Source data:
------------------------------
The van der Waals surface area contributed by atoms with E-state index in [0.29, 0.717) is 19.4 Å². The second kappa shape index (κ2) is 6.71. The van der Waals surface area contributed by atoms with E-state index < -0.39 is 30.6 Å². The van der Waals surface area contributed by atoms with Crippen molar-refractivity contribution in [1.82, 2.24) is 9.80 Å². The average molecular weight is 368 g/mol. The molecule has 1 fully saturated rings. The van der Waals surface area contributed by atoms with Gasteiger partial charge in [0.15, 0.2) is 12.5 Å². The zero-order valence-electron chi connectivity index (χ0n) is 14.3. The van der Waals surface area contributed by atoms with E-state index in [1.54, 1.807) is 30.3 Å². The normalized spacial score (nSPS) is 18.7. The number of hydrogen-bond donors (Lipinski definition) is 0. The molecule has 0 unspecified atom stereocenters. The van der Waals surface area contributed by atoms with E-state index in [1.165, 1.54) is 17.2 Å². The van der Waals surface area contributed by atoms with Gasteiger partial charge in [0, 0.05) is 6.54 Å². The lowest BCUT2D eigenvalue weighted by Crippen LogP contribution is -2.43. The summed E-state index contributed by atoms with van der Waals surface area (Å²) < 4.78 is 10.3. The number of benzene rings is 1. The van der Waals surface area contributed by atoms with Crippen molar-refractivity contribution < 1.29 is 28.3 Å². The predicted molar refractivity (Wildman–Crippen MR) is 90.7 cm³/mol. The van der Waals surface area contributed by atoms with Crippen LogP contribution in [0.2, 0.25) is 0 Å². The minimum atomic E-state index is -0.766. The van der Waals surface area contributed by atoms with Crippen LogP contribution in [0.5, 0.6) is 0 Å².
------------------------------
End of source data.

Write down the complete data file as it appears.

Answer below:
The van der Waals surface area contributed by atoms with E-state index in [0.29, 0.717) is 19.4 Å². The second kappa shape index (κ2) is 6.71. The van der Waals surface area contributed by atoms with E-state index < -0.39 is 30.6 Å². The van der Waals surface area contributed by atoms with Crippen molar-refractivity contribution in [1.82, 2.24) is 9.80 Å². The average molecular weight is 368 g/mol. The molecule has 1 fully saturated rings. The van der Waals surface area contributed by atoms with Gasteiger partial charge in [0.15, 0.2) is 12.5 Å². The zero-order valence-electron chi connectivity index (χ0n) is 14.3. The van der Waals surface area contributed by atoms with E-state index in [1.54, 1.807) is 30.3 Å². The normalized spacial score (nSPS) is 18.7. The number of hydrogen-bond donors (Lipinski definition) is 0. The molecule has 0 unspecified atom stereocenters. The van der Waals surface area contributed by atoms with E-state index in [1.165, 1.54) is 17.2 Å². The van der Waals surface area contributed by atoms with Gasteiger partial charge in [0, 0.05) is 6.54 Å². The lowest BCUT2D eigenvalue weighted by Crippen LogP contribution is -2.43. The summed E-state index contributed by atoms with van der Waals surface area (Å²) < 4.78 is 10.3. The number of benzene rings is 1. The van der Waals surface area contributed by atoms with Crippen molar-refractivity contribution < 1.29 is 28.3 Å². The predicted molar refractivity (Wildman–Crippen MR) is 90.7 cm³/mol. The van der Waals surface area contributed by atoms with Crippen LogP contribution in [0.2, 0.25) is 0 Å². The minimum atomic E-state index is -0.766. The van der Waals surface area contributed by atoms with Crippen LogP contribution in [0.5, 0.6) is 0 Å².